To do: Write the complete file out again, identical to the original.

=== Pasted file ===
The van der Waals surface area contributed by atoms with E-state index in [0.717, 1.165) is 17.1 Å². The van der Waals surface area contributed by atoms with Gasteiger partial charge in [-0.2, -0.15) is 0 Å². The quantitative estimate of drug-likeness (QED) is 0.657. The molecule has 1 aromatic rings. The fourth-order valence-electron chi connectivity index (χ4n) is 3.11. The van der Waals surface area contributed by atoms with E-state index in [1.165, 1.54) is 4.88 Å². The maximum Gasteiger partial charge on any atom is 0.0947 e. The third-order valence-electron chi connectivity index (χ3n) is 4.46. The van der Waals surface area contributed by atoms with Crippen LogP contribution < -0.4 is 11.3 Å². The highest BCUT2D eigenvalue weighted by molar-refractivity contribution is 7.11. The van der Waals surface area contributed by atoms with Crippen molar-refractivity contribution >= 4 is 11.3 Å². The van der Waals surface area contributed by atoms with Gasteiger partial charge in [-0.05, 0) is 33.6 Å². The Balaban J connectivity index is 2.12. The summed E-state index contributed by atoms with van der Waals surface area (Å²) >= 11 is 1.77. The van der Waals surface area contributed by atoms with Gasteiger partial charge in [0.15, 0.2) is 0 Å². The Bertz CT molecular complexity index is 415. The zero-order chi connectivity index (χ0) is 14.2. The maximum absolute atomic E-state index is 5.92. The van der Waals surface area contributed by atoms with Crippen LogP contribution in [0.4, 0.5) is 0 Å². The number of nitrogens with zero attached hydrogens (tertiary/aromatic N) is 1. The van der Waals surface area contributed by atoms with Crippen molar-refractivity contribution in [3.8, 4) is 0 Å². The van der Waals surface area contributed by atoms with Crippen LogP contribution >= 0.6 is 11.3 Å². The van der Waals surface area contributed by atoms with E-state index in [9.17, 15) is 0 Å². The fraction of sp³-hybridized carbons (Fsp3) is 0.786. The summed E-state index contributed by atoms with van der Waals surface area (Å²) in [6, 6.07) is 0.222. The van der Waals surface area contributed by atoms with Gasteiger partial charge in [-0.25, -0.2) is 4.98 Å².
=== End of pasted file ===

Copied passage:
The van der Waals surface area contributed by atoms with E-state index in [0.717, 1.165) is 17.1 Å². The van der Waals surface area contributed by atoms with Gasteiger partial charge in [-0.2, -0.15) is 0 Å². The quantitative estimate of drug-likeness (QED) is 0.657. The molecule has 1 aromatic rings. The fourth-order valence-electron chi connectivity index (χ4n) is 3.11. The van der Waals surface area contributed by atoms with E-state index in [1.165, 1.54) is 4.88 Å². The maximum Gasteiger partial charge on any atom is 0.0947 e. The third-order valence-electron chi connectivity index (χ3n) is 4.46. The van der Waals surface area contributed by atoms with Crippen LogP contribution < -0.4 is 11.3 Å². The highest BCUT2D eigenvalue weighted by molar-refractivity contribution is 7.11. The van der Waals surface area contributed by atoms with Crippen molar-refractivity contribution >= 4 is 11.3 Å². The van der Waals surface area contributed by atoms with Gasteiger partial charge in [-0.05, 0) is 33.6 Å². The Balaban J connectivity index is 2.12. The summed E-state index contributed by atoms with van der Waals surface area (Å²) >= 11 is 1.77. The van der Waals surface area contributed by atoms with Gasteiger partial charge in [0.15, 0.2) is 0 Å². The Bertz CT molecular complexity index is 415. The zero-order chi connectivity index (χ0) is 14.2. The maximum absolute atomic E-state index is 5.92. The van der Waals surface area contributed by atoms with Crippen LogP contribution in [0.4, 0.5) is 0 Å². The number of nitrogens with zero attached hydrogens (tertiary/aromatic N) is 1. The van der Waals surface area contributed by atoms with Crippen molar-refractivity contribution in [3.8, 4) is 0 Å². The van der Waals surface area contributed by atoms with Crippen LogP contribution >= 0.6 is 11.3 Å². The van der Waals surface area contributed by atoms with E-state index in [9.17, 15) is 0 Å². The fraction of sp³-hybridized carbons (Fsp3) is 0.786. The summed E-state index contributed by atoms with van der Waals surface area (Å²) in [6, 6.07) is 0.222. The van der Waals surface area contributed by atoms with Gasteiger partial charge in [-0.25, -0.2) is 4.98 Å².